ANDERSON  — House Speaker Brian Bosma says his goal is simply to ensure a smooth transition.

The plan is that his hand-picked successor, State Rep. Todd Huston, will spend much of the coming session as something of an understudy, learning the tricks of the trade during Bosma’s farewell tour.

“Most of it you see, and most of the members see, is out here at the podium,” Bosma said. “The vast majority of the job is conducted elsewhere, behind the scenes trying to bring policies to a close and people together to move Indiana in the right direction.”

The 62-year-old Bosma is Indiana’s longest-serving House speaker. He first  held the reins from 2004 to 2006, before giving them up when Democrats won control of the House of Representatives. He won the job back when Republicans regained power in 2010.

The party’s leaders seem to be on board with Bosma’s succession plan. Take this statement from the party chairman, Kyle Hupfer. “During his service in the House, Todd has demonstrated the dedicated, thoughtful and principled leadership needed to serve as speaker,” Hupfer said in a prepared statement. “Brian Bosma leaves behind a historic legacy of accomplishment that will continue with Todd Huston now at the helm.”

Republican Gov. Eric Holcomb issued a statement saying that Huston had already proven himself to be a strong leader. “Having a year to learn from Speaker Bosma will prove invaluable,” the governor said.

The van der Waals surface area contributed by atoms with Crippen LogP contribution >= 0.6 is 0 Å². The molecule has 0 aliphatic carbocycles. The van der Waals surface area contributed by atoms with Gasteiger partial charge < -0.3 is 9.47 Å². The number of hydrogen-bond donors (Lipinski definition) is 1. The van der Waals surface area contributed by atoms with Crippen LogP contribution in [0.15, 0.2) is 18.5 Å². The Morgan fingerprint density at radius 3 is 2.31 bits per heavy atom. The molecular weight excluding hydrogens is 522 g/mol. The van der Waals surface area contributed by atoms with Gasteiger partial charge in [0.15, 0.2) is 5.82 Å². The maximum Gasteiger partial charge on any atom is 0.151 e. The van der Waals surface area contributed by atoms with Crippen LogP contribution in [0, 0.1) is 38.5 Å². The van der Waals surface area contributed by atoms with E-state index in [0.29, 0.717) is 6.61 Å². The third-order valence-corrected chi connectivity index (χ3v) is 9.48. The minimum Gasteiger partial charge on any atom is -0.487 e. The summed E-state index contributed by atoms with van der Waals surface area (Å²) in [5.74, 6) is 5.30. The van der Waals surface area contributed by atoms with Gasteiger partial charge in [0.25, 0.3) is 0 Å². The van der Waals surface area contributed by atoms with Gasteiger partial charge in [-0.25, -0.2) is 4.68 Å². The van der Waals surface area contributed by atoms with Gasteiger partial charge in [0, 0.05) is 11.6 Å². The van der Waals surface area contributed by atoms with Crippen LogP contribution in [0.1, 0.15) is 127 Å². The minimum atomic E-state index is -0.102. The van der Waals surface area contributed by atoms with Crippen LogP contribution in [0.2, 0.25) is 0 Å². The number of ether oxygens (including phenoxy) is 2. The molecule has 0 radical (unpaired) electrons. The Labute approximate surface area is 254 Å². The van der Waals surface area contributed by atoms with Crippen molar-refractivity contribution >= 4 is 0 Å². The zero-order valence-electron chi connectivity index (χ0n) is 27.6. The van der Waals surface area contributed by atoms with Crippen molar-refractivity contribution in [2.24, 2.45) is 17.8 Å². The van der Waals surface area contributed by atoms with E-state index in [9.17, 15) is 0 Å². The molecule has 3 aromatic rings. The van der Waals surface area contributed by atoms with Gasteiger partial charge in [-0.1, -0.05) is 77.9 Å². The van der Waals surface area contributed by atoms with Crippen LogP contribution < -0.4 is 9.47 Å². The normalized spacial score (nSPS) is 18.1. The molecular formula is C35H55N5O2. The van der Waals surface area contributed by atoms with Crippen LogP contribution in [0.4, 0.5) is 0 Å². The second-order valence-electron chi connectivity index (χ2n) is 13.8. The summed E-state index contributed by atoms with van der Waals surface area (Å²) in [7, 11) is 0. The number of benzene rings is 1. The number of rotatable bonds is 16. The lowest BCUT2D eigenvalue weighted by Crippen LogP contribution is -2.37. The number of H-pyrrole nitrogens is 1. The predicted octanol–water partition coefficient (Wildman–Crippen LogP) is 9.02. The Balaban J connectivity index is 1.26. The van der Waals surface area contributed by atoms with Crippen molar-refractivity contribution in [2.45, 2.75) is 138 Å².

Of course, it’s a little early to say whether Bosma’s grand plan will come to fruition. The only thing certain at this point is that Bosma won’t have a vote. He plans to resign late in the coming session and thus won’t be around when the next speaker is chosen after the 2020 election.

There’s no guarantee Republicans will have the majority. Heck, it’s not even certain Huston will be in office.

He won’t be if Indiana Democratic Party Chairman John Zody has anything to say about it. Zody says his party will target Huston’s seat. “Huston will be catching wind with a net to keep ultra-conservative allies on board while running in a purple district,” he said.

Zody pointed out that the district takes in Fishers, a community that elected two Democrats to the city council this year for the first time ever.

To his credit, the 47-year-old Huston does not sound like a guy who plans to run roughshod over the opposition. He called the House minority leader, Phil GiaQuinta, “one of the finest people I know.”

“I appreciate a place where we can agree to disagree, but we can also say that we really enjoy each other,” Huston said. “And I don’t want to change that.”

I suppose Republicans can be forgiven for thinking they have a monopoly on Indiana government. They’ve been firmly in control for much of the past decade.

The party holds super majorities in both houses of the General Assembly, meaning that Democrats not only aren’t in charge, they have very little voice in formulating legislation.

Still, it’s that four-year interruption in Bosma’s tenure in the late 2000s that should perhaps give Republicans at least a moment of pause.

Throughout this state’s history, the pendulum has always swung back and forth. Democrats controlled the Indiana House for much of the 1990s and early 2000s. And you can bet that one day they’ll win control again. One way to speed the process along might be to take the voters for granted by assuming you’ll win an election before the first vote has been cast.

Could Bosma’s effort to choose his successor backfire on Republicans? I guess we’ll find out next November. 

Kelly Hawes is a columnist for CNHI News Indiana. He can be reached at Find him on Twitter @Kelly_Hawes.